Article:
DIPP's clarity about allocation of Start-up Fund of funds

DIPP's clarity about allocation of Start-up Fund of funds

Posted by P. Charitha on March 7th 2017

The government is changing certain rules for the fund of funds announced last year to make it more attractive for venture funds to invest, and start-ups could see a dramatic rise in fund flow.
In a recent interview to Financial Express, Mr. Ramesh Abhishek, Secretary, Department of Industrial Policy and Promotion (DIPP) spoke about how the government is working out a mechanism to replace the Foreign Investment Promotion Board (FIPB) and that administrative departments should ideally get to approve FDI proposals. He also spoke about how the funds from the fund of funds, (corpus of Rs.10, 000 crore, to start-ups) will be released and allocated to start ups.
It’s important to note that this fund of funds will be covered in two finance commission cycles (through 2025). So roughly, it comes to around Rs1, 100 crore per year. In the first year (2016-17), Rs600 crore is being given to SIDBI which is to manage it. So far, SIDBI have committed Rs129 crore. 
The government isn’t funding any start-up directly. It is a fund of funds. We are taking equities in other funds which are selecting start-ups (for investments).
There is an Investment Committee that recommends and SIDBI decides on putting in money. Until now, the venture capital (VC) funds (that put in money, along with SIDBI, to set up the fund of funds) are mandated to invest the money only in start-ups. Market participants told us that the investors are not ready to put all their money in start-ups (SIDBI usually contributes around 15% of the fund and the rest comes from VC funds).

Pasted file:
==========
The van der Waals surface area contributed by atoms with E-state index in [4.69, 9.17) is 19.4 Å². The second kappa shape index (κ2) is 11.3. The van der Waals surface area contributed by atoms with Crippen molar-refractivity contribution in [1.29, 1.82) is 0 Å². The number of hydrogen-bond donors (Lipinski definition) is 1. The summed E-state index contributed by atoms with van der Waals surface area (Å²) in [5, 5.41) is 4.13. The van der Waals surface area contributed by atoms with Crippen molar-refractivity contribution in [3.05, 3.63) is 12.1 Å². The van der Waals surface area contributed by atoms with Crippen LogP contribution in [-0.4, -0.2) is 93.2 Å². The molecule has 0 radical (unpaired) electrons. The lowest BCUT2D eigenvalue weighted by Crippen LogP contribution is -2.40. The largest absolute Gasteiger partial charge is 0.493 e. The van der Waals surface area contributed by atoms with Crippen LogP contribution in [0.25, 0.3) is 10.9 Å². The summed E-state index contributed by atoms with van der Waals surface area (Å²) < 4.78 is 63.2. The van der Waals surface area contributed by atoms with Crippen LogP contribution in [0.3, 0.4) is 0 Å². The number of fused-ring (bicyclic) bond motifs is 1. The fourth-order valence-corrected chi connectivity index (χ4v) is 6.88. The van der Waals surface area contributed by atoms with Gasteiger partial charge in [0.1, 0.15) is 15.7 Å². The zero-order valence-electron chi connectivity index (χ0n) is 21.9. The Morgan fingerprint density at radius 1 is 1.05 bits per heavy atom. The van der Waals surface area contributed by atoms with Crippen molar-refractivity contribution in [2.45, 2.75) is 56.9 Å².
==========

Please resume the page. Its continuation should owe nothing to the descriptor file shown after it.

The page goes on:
So what we now propose is that whatever is the contribution of SIDBI to the fund, at least double of that amount must go to start-ups (from that fund). So if we invest, say Rs600 crore in a fund, at least Rs200 crore must go to start-ups ( to cut risks, the rest can go to firms that are at a more mature stage).
So SIDBI has already selected about 15 funds with a corpus of Rs6,800 crore, and they are ready to commit and sanction if this new rule is implemented.
Moreover, we have asked SIDBI to take up to 35% of equity in a fund. Currently, it offers funds (in lieu of equity) to the tune of only 15-20%. We have suggested that SIDBI give more funds because other investors are finding it difficult to arrange so much of funds from the market.
Market participants have told us that SIDBI’s processes are too long, so we have asked it to fast-track its processes. 


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